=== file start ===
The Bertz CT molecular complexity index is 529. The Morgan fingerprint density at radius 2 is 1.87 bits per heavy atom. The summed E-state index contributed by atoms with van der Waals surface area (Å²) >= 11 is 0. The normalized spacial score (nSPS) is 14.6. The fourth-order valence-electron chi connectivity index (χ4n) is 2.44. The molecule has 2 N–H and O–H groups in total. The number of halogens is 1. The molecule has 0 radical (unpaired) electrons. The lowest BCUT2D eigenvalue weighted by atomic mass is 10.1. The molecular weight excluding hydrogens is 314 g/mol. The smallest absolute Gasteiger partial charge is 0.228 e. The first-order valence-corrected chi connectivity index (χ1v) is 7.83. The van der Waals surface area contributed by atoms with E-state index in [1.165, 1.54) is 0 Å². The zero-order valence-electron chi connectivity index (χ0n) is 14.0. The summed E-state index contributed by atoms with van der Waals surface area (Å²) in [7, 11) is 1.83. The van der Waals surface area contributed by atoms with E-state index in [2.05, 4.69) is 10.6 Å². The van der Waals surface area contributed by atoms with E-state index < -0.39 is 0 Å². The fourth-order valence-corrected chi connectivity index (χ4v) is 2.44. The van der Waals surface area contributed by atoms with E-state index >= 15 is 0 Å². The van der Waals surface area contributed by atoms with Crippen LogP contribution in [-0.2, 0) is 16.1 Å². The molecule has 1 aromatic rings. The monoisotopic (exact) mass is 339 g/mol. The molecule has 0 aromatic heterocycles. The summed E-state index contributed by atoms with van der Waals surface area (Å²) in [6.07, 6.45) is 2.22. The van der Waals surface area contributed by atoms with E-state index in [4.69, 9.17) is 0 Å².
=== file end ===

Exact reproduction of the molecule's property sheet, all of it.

The Bertz CT molecular complexity index is 529. The Morgan fingerprint density at radius 2 is 1.87 bits per heavy atom. The summed E-state index contributed by atoms with van der Waals surface area (Å²) >= 11 is 0. The normalized spacial score (nSPS) is 14.6. The fourth-order valence-electron chi connectivity index (χ4n) is 2.44. The molecule has 2 N–H and O–H groups in total. The number of halogens is 1. The molecule has 0 radical (unpaired) electrons. The lowest BCUT2D eigenvalue weighted by atomic mass is 10.1. The molecular weight excluding hydrogens is 314 g/mol. The smallest absolute Gasteiger partial charge is 0.228 e. The first-order valence-corrected chi connectivity index (χ1v) is 7.83. The van der Waals surface area contributed by atoms with E-state index in [1.165, 1.54) is 0 Å². The zero-order valence-electron chi connectivity index (χ0n) is 14.0. The summed E-state index contributed by atoms with van der Waals surface area (Å²) in [7, 11) is 1.83. The van der Waals surface area contributed by atoms with E-state index in [2.05, 4.69) is 10.6 Å². The van der Waals surface area contributed by atoms with E-state index < -0.39 is 0 Å². The fourth-order valence-corrected chi connectivity index (χ4v) is 2.44. The van der Waals surface area contributed by atoms with E-state index >= 15 is 0 Å². The van der Waals surface area contributed by atoms with Crippen LogP contribution in [-0.2, 0) is 16.1 Å². The molecule has 1 aromatic rings. The monoisotopic (exact) mass is 339 g/mol. The molecule has 0 aromatic heterocycles. The summed E-state index contributed by atoms with van der Waals surface area (Å²) in [6.07, 6.45) is 2.22. The van der Waals surface area contributed by atoms with E-state index in [4.69, 9.17) is 0 Å².